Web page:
An inquiry into British newspapers has called for a new independent watchdog enshrined into law to regulate the press and prevent a repeat of the phone-hacking scandal that rocked Rupert Murdoch's News Corporation.
In handing down his report Lord Justice Brian Leveson was highly critical of sections of the press, describing its behaviour as "outrageous" and said it had "wreaked havoc with the lives of innocent people".
The year-long inquiry grilled politicians, celebrities, and even Rupert Murdoch over claims journalists from the British arm of News Corp hacked the phone messages of thousands of people, including murdered schoolgirl Milly Dowler and dead British soldiers.
Lord Justice Leveson said that misbehaviour by the British press had undermined its own arguments that it works in the public interest.
"There have been too many times when, chasing the story, parts of the press have acted as if its own code, which it wrote, simply did not exist," he said.
He said that not only famous people but also ordinary members of the public had often tragic events "made much, much worse by press behaviour that, at times, can only be described as outrageous." He criticised the relationship between the press and politicians in Britain, saying it had been too close.
But while recommending statutory regulation to underpin a new media watchdog, Lord Justice Leveson said it would in no way allow parliament to regulate the newspapers.
"It would enshrine, for the first time, a legal duty on the government to protect the freedom of the press," he said.
"The ball moves back into the politicians' court: they must now decide who guards the guardians." Lord Justice Leveson's recommendations threaten to divide prime minister David Cameron's coalition government.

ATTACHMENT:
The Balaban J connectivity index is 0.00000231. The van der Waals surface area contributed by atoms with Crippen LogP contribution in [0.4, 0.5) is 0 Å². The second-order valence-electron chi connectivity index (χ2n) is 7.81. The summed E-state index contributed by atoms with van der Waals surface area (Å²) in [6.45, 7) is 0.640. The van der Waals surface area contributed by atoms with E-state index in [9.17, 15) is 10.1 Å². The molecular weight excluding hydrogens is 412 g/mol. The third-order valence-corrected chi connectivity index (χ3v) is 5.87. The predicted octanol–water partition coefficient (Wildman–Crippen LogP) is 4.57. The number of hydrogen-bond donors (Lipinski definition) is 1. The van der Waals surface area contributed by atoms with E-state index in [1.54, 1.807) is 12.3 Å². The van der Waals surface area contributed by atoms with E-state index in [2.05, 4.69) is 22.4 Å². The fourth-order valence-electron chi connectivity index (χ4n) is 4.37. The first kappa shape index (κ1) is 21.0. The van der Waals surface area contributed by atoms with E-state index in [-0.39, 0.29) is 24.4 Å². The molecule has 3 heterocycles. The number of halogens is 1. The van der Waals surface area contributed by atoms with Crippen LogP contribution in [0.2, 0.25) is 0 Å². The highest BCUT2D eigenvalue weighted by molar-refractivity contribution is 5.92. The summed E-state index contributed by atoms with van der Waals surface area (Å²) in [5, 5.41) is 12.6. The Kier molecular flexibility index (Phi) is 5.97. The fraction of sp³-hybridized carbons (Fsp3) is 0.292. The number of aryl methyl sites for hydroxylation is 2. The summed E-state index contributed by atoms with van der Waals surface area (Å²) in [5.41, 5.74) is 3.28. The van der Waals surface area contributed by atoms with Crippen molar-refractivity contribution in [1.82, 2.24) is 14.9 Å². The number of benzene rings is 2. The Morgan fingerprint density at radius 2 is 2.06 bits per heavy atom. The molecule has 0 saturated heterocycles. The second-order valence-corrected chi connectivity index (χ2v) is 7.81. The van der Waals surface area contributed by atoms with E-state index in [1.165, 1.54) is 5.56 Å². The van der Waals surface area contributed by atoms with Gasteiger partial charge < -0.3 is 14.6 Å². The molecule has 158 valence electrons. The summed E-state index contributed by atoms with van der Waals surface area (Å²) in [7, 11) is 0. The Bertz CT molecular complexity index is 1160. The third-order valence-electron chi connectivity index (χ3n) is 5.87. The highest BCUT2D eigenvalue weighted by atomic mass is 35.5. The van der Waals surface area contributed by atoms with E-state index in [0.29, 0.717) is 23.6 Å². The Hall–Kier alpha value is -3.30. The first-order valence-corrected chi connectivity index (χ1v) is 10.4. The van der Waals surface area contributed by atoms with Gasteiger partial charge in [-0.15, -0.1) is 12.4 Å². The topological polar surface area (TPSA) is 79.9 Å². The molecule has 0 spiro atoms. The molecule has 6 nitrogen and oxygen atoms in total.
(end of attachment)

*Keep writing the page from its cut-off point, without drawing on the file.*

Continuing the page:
Mr Cameron personally set up the inquiry and he will come under pressure to follow its recommendations.
Britain's public will expect tough action on the country's notoriously aggressive press, while he risks angering the industry and his own party if he imposes statutory regulation.
More than 80 MPs and members of the House of Lords opposing any statutory regulation of the press.
"As parliamentarians, we believe in free speech and are opposed to the imposition of any form of statutory control even if it is dressed up as underpinning," the letter said.
It added: "No form of statutory regulation of the press would be possible without the imposition of state licensing - abolished in Britain in 1695." Parliament will debate the report's recommendations next Monday, probably followed by a non-binding vote.
The British press currently regulates itself through the Press Complaints Commission, a body staffed by editors which critics say is toothless.
'An aberration' Exposing the close ties between political leaders, police chiefs and press barons, the Leveson inquiry revealed the "dark arts" of journalists seeking ever more salacious stories in a bid to hold up dwindling circulation figures.
The scandal that started the inquiry - revelations that News of the World journalists had hacked the voice messages of Milly Dowler - forced Mr Murdoch to shut down the 168-year-old tabloid.
Appearing before the inquiry this year Mr Murdoch said the paper "was an aberration and it's my fault".
But despite expressing regret for the phone hacking, he refused to take personal responsibility for it.
In a bid to prove how much has changed, he told the inquiry 300 million emails had been checked as part of an internal investigation, arrests had been made because of that, and his company now had new rules.
Mr Murdoch endured two days of grilling at the inquiry and was forced to deny playing puppet-master to Britain's top politicians.
The Leveson inquiry also heard from celebrities including Harry Potter author JK Rowling, singer Charlotte Church, Milly Dowler's parents and other Britons who told of how they had been harassed, bullied, and traumatised by the press.
Politicians, journalists and police all went before the inquiry and their testimony revealed embarrassing text messages from Mr Cameron to newspaper executive Rebekah Brooks, left a minister fighting for his career, and shone a light on the often cosy relationship between the press, police and politicians.
Police have launched three probes into alleged misdeeds by newspapers while Brooks, the former head of Murdoch's British newspaper wing News International, and Mr Cameron's former spokesman Andy Coulson have been charged with phone hacking and bribery.
Both Coulson and Brooks, who are former Murdoch editors, appeared in court on Thursday on bribery charges, just hours ahead of the report's publication.